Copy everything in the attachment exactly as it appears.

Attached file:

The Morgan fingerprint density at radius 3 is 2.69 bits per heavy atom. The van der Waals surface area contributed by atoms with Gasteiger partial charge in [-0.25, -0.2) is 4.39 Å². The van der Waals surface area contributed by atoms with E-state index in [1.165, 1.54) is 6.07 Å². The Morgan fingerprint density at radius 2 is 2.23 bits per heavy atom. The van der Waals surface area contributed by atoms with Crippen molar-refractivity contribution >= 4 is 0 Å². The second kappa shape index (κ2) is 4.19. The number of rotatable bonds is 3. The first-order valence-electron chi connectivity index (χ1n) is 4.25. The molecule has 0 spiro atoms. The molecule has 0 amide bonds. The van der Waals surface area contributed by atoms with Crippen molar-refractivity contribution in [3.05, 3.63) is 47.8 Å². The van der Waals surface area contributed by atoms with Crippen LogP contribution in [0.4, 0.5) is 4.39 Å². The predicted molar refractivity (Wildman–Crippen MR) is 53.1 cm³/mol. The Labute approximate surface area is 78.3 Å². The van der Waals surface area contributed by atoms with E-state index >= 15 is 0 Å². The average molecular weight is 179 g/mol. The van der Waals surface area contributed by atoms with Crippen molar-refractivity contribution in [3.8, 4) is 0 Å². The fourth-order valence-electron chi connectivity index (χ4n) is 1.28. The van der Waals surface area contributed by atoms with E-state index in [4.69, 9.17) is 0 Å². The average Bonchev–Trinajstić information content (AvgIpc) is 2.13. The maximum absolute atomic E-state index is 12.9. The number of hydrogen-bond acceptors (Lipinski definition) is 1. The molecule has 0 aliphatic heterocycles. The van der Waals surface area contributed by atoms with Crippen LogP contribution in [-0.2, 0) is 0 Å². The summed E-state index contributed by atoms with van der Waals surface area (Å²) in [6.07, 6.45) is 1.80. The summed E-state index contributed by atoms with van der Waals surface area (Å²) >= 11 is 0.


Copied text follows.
The Morgan fingerprint density at radius 3 is 2.69 bits per heavy atom. The van der Waals surface area contributed by atoms with Gasteiger partial charge in [-0.25, -0.2) is 4.39 Å². The van der Waals surface area contributed by atoms with E-state index in [1.165, 1.54) is 6.07 Å². The Morgan fingerprint density at radius 2 is 2.23 bits per heavy atom. The van der Waals surface area contributed by atoms with Crippen molar-refractivity contribution >= 4 is 0 Å². The second kappa shape index (κ2) is 4.19. The number of rotatable bonds is 3. The first-order valence-electron chi connectivity index (χ1n) is 4.25. The molecule has 0 spiro atoms. The molecule has 0 amide bonds. The van der Waals surface area contributed by atoms with Crippen molar-refractivity contribution in [3.05, 3.63) is 47.8 Å². The van der Waals surface area contributed by atoms with Crippen LogP contribution in [0.4, 0.5) is 4.39 Å². The predicted molar refractivity (Wildman–Crippen MR) is 53.1 cm³/mol. The Labute approximate surface area is 78.3 Å². The van der Waals surface area contributed by atoms with E-state index >= 15 is 0 Å². The average molecular weight is 179 g/mol. The van der Waals surface area contributed by atoms with Crippen molar-refractivity contribution in [3.8, 4) is 0 Å². The fourth-order valence-electron chi connectivity index (χ4n) is 1.28. The van der Waals surface area contributed by atoms with E-state index in [4.69, 9.17) is 0 Å². The average Bonchev–Trinajstić information content (AvgIpc) is 2.13. The maximum absolute atomic E-state index is 12.9. The number of hydrogen-bond acceptors (Lipinski definition) is 1. The molecule has 0 aliphatic heterocycles. The van der Waals surface area contributed by atoms with Crippen LogP contribution in [-0.2, 0) is 0 Å². The summed E-state index contributed by atoms with van der Waals surface area (Å²) in [6.07, 6.45) is 1.80. The summed E-state index contributed by atoms with van der Waals surface area (Å²) >= 11 is 0.